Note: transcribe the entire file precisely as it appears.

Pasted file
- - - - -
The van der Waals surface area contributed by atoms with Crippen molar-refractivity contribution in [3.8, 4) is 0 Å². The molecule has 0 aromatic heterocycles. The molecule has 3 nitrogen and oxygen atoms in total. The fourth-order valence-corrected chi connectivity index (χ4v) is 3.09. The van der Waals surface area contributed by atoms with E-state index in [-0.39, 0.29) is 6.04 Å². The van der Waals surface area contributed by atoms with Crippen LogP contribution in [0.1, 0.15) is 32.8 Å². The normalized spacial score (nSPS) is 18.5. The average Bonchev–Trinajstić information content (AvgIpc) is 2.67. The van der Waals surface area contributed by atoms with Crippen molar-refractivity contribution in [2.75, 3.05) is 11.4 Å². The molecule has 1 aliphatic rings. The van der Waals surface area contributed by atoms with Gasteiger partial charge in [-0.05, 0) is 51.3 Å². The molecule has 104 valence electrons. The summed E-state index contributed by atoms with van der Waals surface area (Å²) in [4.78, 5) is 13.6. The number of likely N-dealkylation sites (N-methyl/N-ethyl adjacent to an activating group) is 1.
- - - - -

The van der Waals surface area contributed by atoms with Crippen molar-refractivity contribution in [3.8, 4) is 0 Å². The molecule has 0 aromatic heterocycles. The molecule has 3 nitrogen and oxygen atoms in total. The fourth-order valence-corrected chi connectivity index (χ4v) is 3.09. The van der Waals surface area contributed by atoms with E-state index in [-0.39, 0.29) is 6.04 Å². The van der Waals surface area contributed by atoms with Crippen LogP contribution in [0.1, 0.15) is 32.8 Å². The normalized spacial score (nSPS) is 18.5. The average Bonchev–Trinajstić information content (AvgIpc) is 2.67. The van der Waals surface area contributed by atoms with Crippen molar-refractivity contribution in [2.75, 3.05) is 11.4 Å². The molecule has 1 aliphatic rings. The van der Waals surface area contributed by atoms with Gasteiger partial charge in [-0.05, 0) is 51.3 Å². The molecule has 104 valence electrons. The summed E-state index contributed by atoms with van der Waals surface area (Å²) in [4.78, 5) is 13.6. The number of likely N-dealkylation sites (N-methyl/N-ethyl adjacent to an activating group) is 1.